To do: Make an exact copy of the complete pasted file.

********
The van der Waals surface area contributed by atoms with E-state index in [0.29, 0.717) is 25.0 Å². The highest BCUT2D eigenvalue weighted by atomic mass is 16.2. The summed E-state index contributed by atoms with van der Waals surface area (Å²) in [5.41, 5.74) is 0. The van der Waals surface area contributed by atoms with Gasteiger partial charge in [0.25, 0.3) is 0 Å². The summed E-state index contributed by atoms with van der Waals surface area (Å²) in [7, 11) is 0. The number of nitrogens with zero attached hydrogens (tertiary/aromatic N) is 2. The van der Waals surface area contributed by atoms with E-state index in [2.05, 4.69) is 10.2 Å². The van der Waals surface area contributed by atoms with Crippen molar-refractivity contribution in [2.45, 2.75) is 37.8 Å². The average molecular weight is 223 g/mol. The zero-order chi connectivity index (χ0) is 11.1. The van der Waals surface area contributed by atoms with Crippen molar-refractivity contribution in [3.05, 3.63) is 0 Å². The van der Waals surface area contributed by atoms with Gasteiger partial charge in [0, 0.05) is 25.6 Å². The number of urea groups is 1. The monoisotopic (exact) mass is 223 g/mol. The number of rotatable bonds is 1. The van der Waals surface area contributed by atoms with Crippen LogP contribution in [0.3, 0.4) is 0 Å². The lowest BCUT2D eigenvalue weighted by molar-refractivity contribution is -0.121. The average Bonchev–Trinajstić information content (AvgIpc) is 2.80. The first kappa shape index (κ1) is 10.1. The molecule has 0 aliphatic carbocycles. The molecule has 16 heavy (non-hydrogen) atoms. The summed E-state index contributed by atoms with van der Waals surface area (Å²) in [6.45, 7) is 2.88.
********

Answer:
The van der Waals surface area contributed by atoms with E-state index in [0.29, 0.717) is 25.0 Å². The highest BCUT2D eigenvalue weighted by atomic mass is 16.2. The summed E-state index contributed by atoms with van der Waals surface area (Å²) in [5.41, 5.74) is 0. The van der Waals surface area contributed by atoms with Gasteiger partial charge in [0.25, 0.3) is 0 Å². The summed E-state index contributed by atoms with van der Waals surface area (Å²) in [7, 11) is 0. The number of nitrogens with zero attached hydrogens (tertiary/aromatic N) is 2. The van der Waals surface area contributed by atoms with E-state index in [2.05, 4.69) is 10.2 Å². The van der Waals surface area contributed by atoms with Crippen molar-refractivity contribution in [2.45, 2.75) is 37.8 Å². The average molecular weight is 223 g/mol. The zero-order chi connectivity index (χ0) is 11.1. The van der Waals surface area contributed by atoms with Crippen molar-refractivity contribution in [3.05, 3.63) is 0 Å². The van der Waals surface area contributed by atoms with Gasteiger partial charge in [0, 0.05) is 25.6 Å². The number of urea groups is 1. The monoisotopic (exact) mass is 223 g/mol. The number of rotatable bonds is 1. The van der Waals surface area contributed by atoms with Crippen LogP contribution in [0.3, 0.4) is 0 Å². The lowest BCUT2D eigenvalue weighted by molar-refractivity contribution is -0.121. The average Bonchev–Trinajstić information content (AvgIpc) is 2.80. The first kappa shape index (κ1) is 10.1. The molecule has 0 aliphatic carbocycles. The molecule has 16 heavy (non-hydrogen) atoms. The summed E-state index contributed by atoms with van der Waals surface area (Å²) in [6.45, 7) is 2.88.